House of the Devil
After just a couple of years, Ti West's low-fi scary old house shocker has become a Halloween favorite around the household. Not only does it toss out some great, funky 70's vibes courtesy of the opening credits, but it's a horror film that understands the logistics of good terror can be found in the quiet spaces and simple camera moves in and around the frame. The first 45 minutes, as a woman accepts a job to house sit and roams around the house, listening to music and orders pizza is only establishing the grounds for the hell that's about to be released. I so look forward to West's next film, "The Innkeepers".
The Haunting of Julia (aka Full Circle)
Richard Loncraine's mid 70's psychological thriller is more "Repulsion" than "Rosemary's Baby", which its ultimately linked to since Mia Farrow again stars as a woman wrestling with the sad vagaries of motherhood. This time, her daughter has died and her marriage is failing when she moves to London and becomes a cipher for something evil lurking in her house. It does take a while for the film to get rolling and it relies more on atmospheric scares than outright screams, but its worth the watch as an intelligent take on the old ghost story. And it should join "The Changeling" and "Insidious" as films that show a creepy seance!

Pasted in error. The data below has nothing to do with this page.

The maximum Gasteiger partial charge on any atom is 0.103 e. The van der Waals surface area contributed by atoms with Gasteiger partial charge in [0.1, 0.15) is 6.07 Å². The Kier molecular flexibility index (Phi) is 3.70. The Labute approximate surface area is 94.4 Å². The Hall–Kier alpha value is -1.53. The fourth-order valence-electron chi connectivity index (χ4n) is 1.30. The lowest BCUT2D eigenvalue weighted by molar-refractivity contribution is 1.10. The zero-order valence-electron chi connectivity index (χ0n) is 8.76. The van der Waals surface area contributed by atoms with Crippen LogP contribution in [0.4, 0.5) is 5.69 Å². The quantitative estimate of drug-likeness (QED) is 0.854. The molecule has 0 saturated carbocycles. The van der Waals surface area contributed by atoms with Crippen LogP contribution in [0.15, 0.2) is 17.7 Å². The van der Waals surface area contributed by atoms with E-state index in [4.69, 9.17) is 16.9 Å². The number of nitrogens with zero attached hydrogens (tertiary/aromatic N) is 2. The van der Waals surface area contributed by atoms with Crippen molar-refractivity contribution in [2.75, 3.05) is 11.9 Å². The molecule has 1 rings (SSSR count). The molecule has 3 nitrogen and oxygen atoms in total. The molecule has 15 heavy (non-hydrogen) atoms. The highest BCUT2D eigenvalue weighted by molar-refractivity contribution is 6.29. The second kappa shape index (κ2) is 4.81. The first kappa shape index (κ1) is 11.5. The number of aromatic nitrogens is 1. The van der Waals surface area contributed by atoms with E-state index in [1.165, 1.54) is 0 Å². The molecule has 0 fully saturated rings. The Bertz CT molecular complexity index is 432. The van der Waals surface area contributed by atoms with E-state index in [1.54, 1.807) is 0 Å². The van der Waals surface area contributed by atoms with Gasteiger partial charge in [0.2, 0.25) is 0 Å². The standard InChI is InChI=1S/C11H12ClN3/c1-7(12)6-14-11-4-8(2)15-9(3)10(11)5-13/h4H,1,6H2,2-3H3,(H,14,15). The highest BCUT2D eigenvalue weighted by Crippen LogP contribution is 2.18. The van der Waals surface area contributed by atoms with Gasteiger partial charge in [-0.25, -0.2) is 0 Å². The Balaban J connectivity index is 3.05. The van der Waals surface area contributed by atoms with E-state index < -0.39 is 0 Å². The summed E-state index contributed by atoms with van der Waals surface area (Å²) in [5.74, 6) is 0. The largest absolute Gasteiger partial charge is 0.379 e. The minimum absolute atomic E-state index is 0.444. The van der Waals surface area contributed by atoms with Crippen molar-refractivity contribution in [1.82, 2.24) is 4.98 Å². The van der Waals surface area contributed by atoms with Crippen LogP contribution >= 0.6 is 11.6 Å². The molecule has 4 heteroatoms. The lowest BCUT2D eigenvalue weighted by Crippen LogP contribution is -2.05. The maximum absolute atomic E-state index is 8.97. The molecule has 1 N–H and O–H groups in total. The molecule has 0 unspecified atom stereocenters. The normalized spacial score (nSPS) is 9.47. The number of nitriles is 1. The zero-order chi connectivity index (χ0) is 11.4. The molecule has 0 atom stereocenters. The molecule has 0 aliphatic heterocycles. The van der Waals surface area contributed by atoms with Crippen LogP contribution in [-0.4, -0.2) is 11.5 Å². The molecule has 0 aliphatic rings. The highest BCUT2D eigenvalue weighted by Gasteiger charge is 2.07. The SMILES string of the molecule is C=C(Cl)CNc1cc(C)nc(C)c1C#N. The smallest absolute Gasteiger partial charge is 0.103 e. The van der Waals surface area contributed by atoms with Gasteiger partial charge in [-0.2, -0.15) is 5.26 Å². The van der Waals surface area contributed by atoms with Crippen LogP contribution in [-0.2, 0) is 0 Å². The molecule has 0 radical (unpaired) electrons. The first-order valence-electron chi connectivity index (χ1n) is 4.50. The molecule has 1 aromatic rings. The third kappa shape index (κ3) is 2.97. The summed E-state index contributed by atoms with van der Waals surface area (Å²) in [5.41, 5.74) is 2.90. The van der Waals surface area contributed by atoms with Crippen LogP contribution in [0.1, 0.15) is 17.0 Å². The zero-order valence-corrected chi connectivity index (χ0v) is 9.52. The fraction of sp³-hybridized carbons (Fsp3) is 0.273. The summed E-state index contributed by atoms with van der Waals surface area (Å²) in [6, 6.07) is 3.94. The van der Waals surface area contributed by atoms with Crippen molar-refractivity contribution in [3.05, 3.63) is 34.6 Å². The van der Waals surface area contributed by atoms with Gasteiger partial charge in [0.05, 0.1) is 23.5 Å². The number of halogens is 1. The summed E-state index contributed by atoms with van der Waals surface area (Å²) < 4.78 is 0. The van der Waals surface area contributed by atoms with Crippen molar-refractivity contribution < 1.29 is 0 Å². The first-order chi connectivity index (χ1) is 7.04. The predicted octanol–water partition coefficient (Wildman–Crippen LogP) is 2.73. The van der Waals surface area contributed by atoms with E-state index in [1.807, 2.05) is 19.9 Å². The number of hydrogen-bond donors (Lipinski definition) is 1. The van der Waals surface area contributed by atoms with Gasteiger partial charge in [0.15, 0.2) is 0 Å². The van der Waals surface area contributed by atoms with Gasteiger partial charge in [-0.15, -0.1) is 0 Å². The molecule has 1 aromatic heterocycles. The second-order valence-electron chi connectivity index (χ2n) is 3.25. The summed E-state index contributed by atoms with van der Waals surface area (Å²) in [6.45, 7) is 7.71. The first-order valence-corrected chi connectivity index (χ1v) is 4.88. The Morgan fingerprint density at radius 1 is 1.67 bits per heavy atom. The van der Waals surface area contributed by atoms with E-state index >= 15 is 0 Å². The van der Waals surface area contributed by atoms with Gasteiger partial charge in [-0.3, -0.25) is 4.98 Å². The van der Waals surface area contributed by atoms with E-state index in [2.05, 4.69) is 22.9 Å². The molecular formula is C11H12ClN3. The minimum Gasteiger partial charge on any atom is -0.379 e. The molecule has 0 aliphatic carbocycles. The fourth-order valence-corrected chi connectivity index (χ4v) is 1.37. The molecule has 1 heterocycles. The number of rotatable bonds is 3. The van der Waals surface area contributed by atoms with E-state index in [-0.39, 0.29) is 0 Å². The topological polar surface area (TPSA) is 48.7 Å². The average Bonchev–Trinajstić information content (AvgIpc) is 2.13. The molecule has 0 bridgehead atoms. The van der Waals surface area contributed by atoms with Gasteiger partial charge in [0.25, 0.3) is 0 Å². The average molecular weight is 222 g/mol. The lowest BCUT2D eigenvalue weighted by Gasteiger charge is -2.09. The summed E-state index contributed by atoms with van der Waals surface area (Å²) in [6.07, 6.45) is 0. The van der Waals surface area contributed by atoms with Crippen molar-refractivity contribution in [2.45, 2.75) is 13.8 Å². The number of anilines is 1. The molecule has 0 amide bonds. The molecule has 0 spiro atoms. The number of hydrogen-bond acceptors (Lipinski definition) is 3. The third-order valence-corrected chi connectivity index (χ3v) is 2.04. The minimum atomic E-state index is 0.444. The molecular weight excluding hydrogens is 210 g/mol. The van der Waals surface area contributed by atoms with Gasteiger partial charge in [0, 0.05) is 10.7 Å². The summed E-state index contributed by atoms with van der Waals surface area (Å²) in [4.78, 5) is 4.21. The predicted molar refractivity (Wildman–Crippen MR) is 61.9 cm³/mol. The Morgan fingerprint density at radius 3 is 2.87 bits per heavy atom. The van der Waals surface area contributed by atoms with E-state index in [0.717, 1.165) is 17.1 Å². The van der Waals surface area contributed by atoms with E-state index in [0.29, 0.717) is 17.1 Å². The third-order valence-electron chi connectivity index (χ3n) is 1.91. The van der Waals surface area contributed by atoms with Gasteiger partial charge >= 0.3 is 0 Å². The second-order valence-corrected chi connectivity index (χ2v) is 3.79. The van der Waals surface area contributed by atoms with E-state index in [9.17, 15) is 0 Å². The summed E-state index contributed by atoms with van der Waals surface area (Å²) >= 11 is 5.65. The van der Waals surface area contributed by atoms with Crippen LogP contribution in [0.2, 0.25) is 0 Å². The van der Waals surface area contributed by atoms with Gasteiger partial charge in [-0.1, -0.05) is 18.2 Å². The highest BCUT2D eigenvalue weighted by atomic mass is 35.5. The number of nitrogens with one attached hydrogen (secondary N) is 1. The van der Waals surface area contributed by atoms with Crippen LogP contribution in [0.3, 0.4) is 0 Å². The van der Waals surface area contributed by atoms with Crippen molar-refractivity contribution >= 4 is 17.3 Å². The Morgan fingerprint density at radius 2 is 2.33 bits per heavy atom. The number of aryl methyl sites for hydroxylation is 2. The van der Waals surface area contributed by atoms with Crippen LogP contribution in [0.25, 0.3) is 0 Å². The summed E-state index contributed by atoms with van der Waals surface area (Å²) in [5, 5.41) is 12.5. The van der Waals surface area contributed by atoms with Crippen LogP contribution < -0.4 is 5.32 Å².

Exte: Hair Extensions
It should be noted that filmmaker Sion Sono works in the perverted margins of cinema... and I do really enjoy a majority of his films I've been able to see. With "Suicide Club" and the even more adventurous "Noriko's Dinner Table", he took the J-horror wave to abstract places with head-spinning veracity. And his '06 film, "Exte" is probably his way of saying screw you to the horror genre in general. A female ghost holds that ever present grudge against the living and uses a coroner with a hair fetish to spread her evil through the lives of several hair shop employees around Japan. Gory at times and with Sono's themes of child abuse and voyeurism overtaking the central narrative, "Exte Hair Extensions" is a unique and pretty crazy idea of death through rapidly growing hair. I doubt its meant to be taken seriously, yet its hard to shake some of the film's images.
Prince of Darkness
Just look at the run director John carpenter had for a couple of years: "Big Trouble In Little China", "Prince of Darkness" and "They Live". In fact, a good majority of the stars in "Big Trouble in Little China" pop up again in what I feel is Carpenter's most fascinating film, "Prince of Darkness". A group of scientists and grad students meet to study something evil swirling in the bowels of an old church and come face to face with the evil powers of Satan himself. Compositionally, "Prince of Darkness" is near perfect and the scares- especially the demonic sounding voices of an old homeless woman and a murdered scientist propped up by bugs later in the film- send chills down my spine no matter how many times I know they're coming. Just an all around great film that never gets much attention.